17. The system of claim 11, wherein: each indication of an associated value is a hash value; identifying candidate inconsistent keys comprises reading log entries in the global log in reverse chronological order to determine log entries pertaining to each candidate inconsistent key; and the at least one of the log entries within each set of log entries that identifies a different associated hash value is a log entry for a read operation.

18. The system of claim 17, wherein the engine is further configured to verify that the identified candidate inconsistent keys have inconsistent associated hash values by: reading log entries in the global log in forward chronological order to determine log entries pertaining to each candidate inconsistent key; and as a result of reading log entries in the global log in forward chronological order, identifying, for each verified candidate inconsistent key, at least one log entry for that candidate inconsistent key with a read operation that has a different hash value than a different log entry for that candidate inconsistent key.

Description:

BACKGROUND

Typically, data stored in a persistent database takes longer to retrieve than data stored in a random access memory (RAM) caching system. Caches can be used to store data recently retrieved from a database. Subsequent user requests for the same data can be retrieved more quickly from cache and also lightens the database load.

For a large social networking service that uses multiple data centers to support requests for data from millions of users, or in one case, billions of users, it is important to maintain cache consistency across data centers. Inconsistent data caching can result in users being served stale data, which results in a non-ideal user experience. Further, if inconsistent data is found in the system, it can be an indication of a larger software and/or hardware problem. Thus, it would be beneficial to have a method available for detecting cache inconsistencies.

BRIEF DESCRIPTION OF THE DRAWINGS

Examples of a method and system for detecting cache inconsistencies among distributed data centers are illustrated in the figures. One or more embodiments of the present disclosure are illustrated by way of example and not limitation in the figures of the accompanying drawings.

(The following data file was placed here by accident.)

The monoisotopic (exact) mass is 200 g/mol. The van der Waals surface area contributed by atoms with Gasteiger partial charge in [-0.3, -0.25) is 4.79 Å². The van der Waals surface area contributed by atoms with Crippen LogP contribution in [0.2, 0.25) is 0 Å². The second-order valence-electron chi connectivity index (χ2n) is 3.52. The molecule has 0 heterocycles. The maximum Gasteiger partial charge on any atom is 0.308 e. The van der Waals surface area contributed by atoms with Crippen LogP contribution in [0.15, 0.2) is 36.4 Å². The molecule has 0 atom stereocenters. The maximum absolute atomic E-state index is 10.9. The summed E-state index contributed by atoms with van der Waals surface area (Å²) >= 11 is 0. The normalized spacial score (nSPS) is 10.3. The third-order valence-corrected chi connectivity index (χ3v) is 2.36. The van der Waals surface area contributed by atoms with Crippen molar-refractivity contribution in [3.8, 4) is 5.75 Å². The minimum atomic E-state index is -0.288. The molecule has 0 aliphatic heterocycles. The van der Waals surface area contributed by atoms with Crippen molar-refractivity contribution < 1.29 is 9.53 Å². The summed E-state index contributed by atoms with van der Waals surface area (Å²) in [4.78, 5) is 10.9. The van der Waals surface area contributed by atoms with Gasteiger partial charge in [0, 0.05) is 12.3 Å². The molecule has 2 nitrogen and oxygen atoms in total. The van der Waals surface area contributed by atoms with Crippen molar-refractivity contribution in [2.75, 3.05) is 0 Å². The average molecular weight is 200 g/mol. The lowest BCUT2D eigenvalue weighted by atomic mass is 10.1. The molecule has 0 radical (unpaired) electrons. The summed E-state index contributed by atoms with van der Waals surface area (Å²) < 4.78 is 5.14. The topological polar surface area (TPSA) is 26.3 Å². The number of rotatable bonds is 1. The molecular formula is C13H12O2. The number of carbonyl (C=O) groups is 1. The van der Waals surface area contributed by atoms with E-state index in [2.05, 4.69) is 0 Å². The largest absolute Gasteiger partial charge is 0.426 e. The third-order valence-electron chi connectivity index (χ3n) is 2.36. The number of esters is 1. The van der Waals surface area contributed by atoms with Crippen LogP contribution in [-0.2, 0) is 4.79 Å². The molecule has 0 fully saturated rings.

FIG. 1 depicts a block diagram of an example system in which cache inconsistency detection techniques are implemented according to an embodiment of the present disclosure.

FIG. 2 is a flow diagram illustrating an example process for selecting keys for sampling according to an embodiment of the present disclosure.

FIG. 3 is a flow diagram illustrating an example process for identifying inconsistent key candidates in phase 1 of a cache inconsistency detection algorithm according to an embodiment of the present disclosure.

FIG. 4 is a flow diagram illustrating an example process for identifying inconsistent key candidates in phase 2 of the cache inconsistency detection algorithm according to an embodiment of the present disclosure.

FIG. 5 is a flow diagram illustrating an example process for performing a check of inconsistent key candidates in phase 3 of the cache inconsistency detection algorithm according to an embodiment of the present disclosure.

FIG. 6 depicts an exemplary architecture of a cache consistency engine according to an embodiment of the present disclosure.

FIG. 7 depicts an exemplary architecture of a cluster log module according to an embodiment of the present disclosure.

FIG. 8 depicts an exemplary architecture of a global log module according to an embodiment of the present disclosure.

FIG. 9 is a block diagram showing an example of the architecture for a processing system that can be utilized to implement the cache inconsistency detection techniques according to an embodiment of the present disclosure.

DETAILED DESCRIPTION

A system and method of detecting cache inconsistencies among distributed data centers is described. Key-based sampling captures a complete history of a key for comparing cache values across data centers. In a first phase of a cache inconsistency detection algorithm, a log of operations performed on a sampled key is compared in reverse chronological order for inconsistent cache values to identify candidate inconsistent keys. In a second phase, a log of operations performed on a candidate inconsistent key, as identified in the first phase, is evaluated in near real time in forward chronological order for inconsistent cache values to verify the candidate inconsistent key. In a third phase, a real time comparison of actual cache values stored in the data centers is performed on the verified candidate keys to eliminate a false positive candidate inconsistent key. An alert is issued that identifies the data centers in which the inconsistent cache values were reported.

Various aspects and examples of the invention will now be described. The following description provides specific details for a thorough understanding and enabling description of these examples. One skilled in the art will understand, however, that the invention may be practiced without many of these details. Additionally, some well-known structures or functions may not be shown or described in detail, so as to avoid unnecessarily obscuring the relevant description.

The terminology used in the description presented below is intended to be interpreted in its broadest reasonable manner, even though it is being used in conjunction with a detailed description of certain specific examples of the technology. Certain terms may even be emphasized below; however, any terminology intended to be interpreted in any restricted manner will be overtly and specifically defined as such in this Detailed Description section.